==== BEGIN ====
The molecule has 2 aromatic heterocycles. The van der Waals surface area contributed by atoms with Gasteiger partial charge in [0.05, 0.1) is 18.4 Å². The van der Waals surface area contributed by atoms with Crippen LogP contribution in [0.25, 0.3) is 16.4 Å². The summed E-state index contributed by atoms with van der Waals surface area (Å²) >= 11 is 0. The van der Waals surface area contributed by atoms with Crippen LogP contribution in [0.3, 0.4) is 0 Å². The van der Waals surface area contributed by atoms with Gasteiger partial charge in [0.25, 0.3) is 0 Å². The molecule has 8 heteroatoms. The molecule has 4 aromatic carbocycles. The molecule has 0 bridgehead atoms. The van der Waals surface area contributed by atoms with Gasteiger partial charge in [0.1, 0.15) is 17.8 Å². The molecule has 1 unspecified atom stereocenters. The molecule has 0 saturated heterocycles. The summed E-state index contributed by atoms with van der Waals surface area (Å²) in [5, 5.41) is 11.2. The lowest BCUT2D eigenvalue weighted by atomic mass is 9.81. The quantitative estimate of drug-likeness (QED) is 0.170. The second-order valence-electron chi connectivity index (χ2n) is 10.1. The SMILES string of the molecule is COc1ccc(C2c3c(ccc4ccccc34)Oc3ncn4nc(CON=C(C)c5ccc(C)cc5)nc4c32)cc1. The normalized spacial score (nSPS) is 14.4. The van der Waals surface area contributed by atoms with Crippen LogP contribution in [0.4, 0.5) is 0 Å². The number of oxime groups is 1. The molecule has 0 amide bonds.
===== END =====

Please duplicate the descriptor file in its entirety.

The molecule has 2 aromatic heterocycles. The van der Waals surface area contributed by atoms with Gasteiger partial charge in [0.05, 0.1) is 18.4 Å². The van der Waals surface area contributed by atoms with Crippen LogP contribution in [0.25, 0.3) is 16.4 Å². The summed E-state index contributed by atoms with van der Waals surface area (Å²) >= 11 is 0. The van der Waals surface area contributed by atoms with Crippen LogP contribution in [0.3, 0.4) is 0 Å². The van der Waals surface area contributed by atoms with Gasteiger partial charge in [0.25, 0.3) is 0 Å². The molecule has 8 heteroatoms. The molecule has 4 aromatic carbocycles. The molecule has 0 bridgehead atoms. The van der Waals surface area contributed by atoms with Gasteiger partial charge in [0.1, 0.15) is 17.8 Å². The molecule has 1 unspecified atom stereocenters. The molecule has 0 saturated heterocycles. The summed E-state index contributed by atoms with van der Waals surface area (Å²) in [5, 5.41) is 11.2. The lowest BCUT2D eigenvalue weighted by atomic mass is 9.81. The quantitative estimate of drug-likeness (QED) is 0.170. The second-order valence-electron chi connectivity index (χ2n) is 10.1. The SMILES string of the molecule is COc1ccc(C2c3c(ccc4ccccc34)Oc3ncn4nc(CON=C(C)c5ccc(C)cc5)nc4c32)cc1. The normalized spacial score (nSPS) is 14.4. The van der Waals surface area contributed by atoms with Crippen LogP contribution in [0.4, 0.5) is 0 Å². The number of oxime groups is 1. The molecule has 0 amide bonds.